I’m much more enthusiastic about The Dutch House, Ann Patchett’s new novel about a house in small-town Pennsylvania lived in by Danny Conroy, his older sister Maeve and their property-developer father. Their mother is both absent and never spoken of but Danny finds solace with his sister until his father brings his wife-to-be home. I’ve jumped the gun with this one and can tell you it’s everything an ardent fan could want it to be. So good, I included it on my Booker wish list. Review to follow…

I’m in two minds about Nell Zink’s Doxology having found her previous novels something of a curate’s egg but the synopsis makes it sound very attractive. It follows two generations of an American family, one either side of 9/11. The first are members of a punk band, two of whom have an unplanned child, Flora. Zink follows the grown-up Flora into the world of conservation with all its political and personal challenges. At once an elegiac takedown of today’s political climate and a touching invocation of humanity’s goodness, Doxology offers daring revelations about America’s past and possible future that could only come from Nell Zink, one of the sharpest novelists of our time’ say the publishers.

Regular readers could be forgiven for being surprised at the inclusion of a novel about time travel but the premise of Toshikazu Kawaguchi’s Before the Coffee Gets Cold sounds delightful. The offer of something more than just a flat white or macchiato in a tucked away Tokyo coffee shop is taken up by four customers each of who has a reason to travel back to the past. ‘Toshikazu Kawaguchi’s beautiful, moving story explores the age-old question: what would you change if you could travel back in time? More importantly, who would you want to meet, maybe for one last time?’ say the publishers promisingly.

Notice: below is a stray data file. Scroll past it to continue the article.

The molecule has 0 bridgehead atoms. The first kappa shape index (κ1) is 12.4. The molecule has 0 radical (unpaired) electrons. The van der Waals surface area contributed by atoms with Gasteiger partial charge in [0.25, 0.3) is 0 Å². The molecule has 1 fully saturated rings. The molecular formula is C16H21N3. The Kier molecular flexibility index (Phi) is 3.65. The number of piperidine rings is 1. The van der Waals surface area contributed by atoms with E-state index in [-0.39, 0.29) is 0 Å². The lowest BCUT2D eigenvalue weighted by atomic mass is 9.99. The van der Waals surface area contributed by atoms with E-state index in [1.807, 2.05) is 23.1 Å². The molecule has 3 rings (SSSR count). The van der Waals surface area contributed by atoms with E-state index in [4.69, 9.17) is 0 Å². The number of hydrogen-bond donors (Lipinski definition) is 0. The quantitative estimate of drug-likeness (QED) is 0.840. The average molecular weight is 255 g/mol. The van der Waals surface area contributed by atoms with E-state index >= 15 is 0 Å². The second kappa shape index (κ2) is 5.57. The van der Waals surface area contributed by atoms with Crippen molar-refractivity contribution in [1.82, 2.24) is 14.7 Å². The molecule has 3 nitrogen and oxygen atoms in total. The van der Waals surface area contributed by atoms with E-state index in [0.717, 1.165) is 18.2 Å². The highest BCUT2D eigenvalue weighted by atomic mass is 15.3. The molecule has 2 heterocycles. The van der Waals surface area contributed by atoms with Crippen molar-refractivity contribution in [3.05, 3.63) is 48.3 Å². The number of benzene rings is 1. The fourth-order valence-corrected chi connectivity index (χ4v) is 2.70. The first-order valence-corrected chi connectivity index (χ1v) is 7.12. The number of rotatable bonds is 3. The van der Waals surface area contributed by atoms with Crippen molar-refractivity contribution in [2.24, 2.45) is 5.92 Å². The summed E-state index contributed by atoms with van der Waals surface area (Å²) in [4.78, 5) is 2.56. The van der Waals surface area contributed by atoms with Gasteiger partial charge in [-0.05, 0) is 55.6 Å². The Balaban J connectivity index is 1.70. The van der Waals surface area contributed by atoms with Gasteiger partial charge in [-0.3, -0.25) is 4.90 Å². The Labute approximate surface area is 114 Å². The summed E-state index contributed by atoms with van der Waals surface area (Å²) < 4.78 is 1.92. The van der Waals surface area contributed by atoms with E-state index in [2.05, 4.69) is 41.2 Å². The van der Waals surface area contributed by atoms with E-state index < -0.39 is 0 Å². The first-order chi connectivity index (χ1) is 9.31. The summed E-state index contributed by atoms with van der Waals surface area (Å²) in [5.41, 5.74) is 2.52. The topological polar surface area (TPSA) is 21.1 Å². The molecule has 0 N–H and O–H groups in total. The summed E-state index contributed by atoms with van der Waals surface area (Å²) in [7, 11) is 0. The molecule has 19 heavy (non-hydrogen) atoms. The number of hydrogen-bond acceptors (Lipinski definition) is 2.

Past times are also revisited in Philippe Besson’s Lie with Me. When a famous writer sees a young man who resembles his first love, he’s catapulted back to 1984 when he was seventeen and embarking upon an intense affair with a classmate. I think we can assume there’s an autobiographical element here given that the famous writer shares the author’s name. ‘Dazzlingly rendered by Molly Ringwald, the acclaimed actor and writer, in her first-ever translation, Besson’s exquisitely moving coming-of-age story captures the tenderness of first love – and the heart-breaking passage of time’ say the publishers.

I’m finishing September’s new title preview with Etgar Keret’s Fly Already, whose blurb promises a collection of twenty-two short stories in which ‘wild capers reveal painful emotional truths, and the bizarre is just another name for the familiar. Wickedly funny and thrillingly smart, Fly Already is a collage of absurdity, despair and love, written by veteran commentator on the circus farce that is life’. I’m hoping for some light relief in amongst all that.

A click on a title will take you to a more detailed synopsis should any have taken your fancy. September paperbacks soon…